Star 80: Fosse’s Sordid and Shallow Biopic of Murdered Playboy Model Dorothy Stratten

Bob Fosse’s biopic of Playboy model Dorothy Stratten, Star 80, is a glossy but shallow, semi-fictionalized version of Stratten’s murder by her jealous husband Paul Snider.

Our grade: B- (** out of *****)

Mariel Hemingway, lacking overt sex appeal and temperament, is arguably miscast, though Eric Roberts gives a strong performance as her insanely obsessive and jealous husband.

The story is based on Teresa Carpenter’s Pulitzer Prize-winning Village Voice article “Death of a Playmate.”  The film’s title derived from Snider’s vanity license plates.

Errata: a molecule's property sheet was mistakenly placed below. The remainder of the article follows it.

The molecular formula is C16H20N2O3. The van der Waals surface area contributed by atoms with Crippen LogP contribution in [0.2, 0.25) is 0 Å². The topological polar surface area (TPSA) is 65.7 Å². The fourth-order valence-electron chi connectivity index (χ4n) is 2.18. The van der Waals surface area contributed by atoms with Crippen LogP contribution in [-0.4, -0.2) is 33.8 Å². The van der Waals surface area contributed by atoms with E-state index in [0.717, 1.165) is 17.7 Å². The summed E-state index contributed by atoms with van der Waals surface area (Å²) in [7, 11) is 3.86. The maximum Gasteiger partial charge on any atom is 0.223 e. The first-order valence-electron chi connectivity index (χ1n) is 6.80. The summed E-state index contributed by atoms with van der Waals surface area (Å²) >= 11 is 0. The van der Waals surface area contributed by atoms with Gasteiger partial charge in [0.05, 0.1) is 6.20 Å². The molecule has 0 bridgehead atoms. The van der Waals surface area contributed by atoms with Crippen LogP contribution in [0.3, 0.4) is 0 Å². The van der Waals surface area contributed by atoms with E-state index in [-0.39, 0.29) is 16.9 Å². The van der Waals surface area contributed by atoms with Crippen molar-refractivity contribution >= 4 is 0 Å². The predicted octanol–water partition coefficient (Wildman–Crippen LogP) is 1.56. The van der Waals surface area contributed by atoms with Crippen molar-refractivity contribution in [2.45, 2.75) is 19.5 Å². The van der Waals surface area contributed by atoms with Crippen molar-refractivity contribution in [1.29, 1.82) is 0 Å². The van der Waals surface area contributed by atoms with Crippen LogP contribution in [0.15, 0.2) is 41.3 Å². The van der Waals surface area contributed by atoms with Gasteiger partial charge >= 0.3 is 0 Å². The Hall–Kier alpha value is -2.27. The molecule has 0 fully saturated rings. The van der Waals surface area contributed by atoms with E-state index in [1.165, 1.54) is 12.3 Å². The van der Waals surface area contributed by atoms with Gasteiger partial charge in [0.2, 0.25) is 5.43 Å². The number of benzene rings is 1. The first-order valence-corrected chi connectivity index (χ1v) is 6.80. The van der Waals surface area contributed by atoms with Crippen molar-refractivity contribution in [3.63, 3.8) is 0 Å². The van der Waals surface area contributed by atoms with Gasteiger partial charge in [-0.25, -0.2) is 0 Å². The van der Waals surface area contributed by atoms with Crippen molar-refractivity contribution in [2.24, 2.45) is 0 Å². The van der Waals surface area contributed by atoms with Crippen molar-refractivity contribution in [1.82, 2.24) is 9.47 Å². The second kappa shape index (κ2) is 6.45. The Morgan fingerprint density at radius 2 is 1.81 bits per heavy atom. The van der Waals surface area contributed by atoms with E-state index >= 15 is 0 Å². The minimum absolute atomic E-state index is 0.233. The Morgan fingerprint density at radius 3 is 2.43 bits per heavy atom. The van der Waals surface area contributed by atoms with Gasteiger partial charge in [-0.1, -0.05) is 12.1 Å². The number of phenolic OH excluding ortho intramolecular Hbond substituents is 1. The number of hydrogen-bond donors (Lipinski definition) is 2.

Hugh Heffner sued the producers of the picture, expressing disapproval of the way in which he was depicted in the film.

In accordance with the family’s wishes, Dorothy’s mother is never mentioned by in the movie, and the names of her sister and brother were altered.

The death scene was shot in the same house in which the murder and suicide actually took place.

The second movie based on Stratten’s murder of Stratten, Star 80 was preceded by the 1981 TV movie Death of a Centerfold, in which Jamie Lee Curtis portrayed Stratten, and Bruce Weitz was Paul Snider.

Unfortunately, Star 80 was the last film to be directed by Bob Fosse, who died at age 60. After a series of good, even brilliant films (Cabaret in 1972), Fosse ended his career with a sordid picture, borderline sleazy, in which he showed no affinity with the protagonist or her life.

Received by mixed critical response, the movie was a box-office failure, which didn’t even recoup its budget.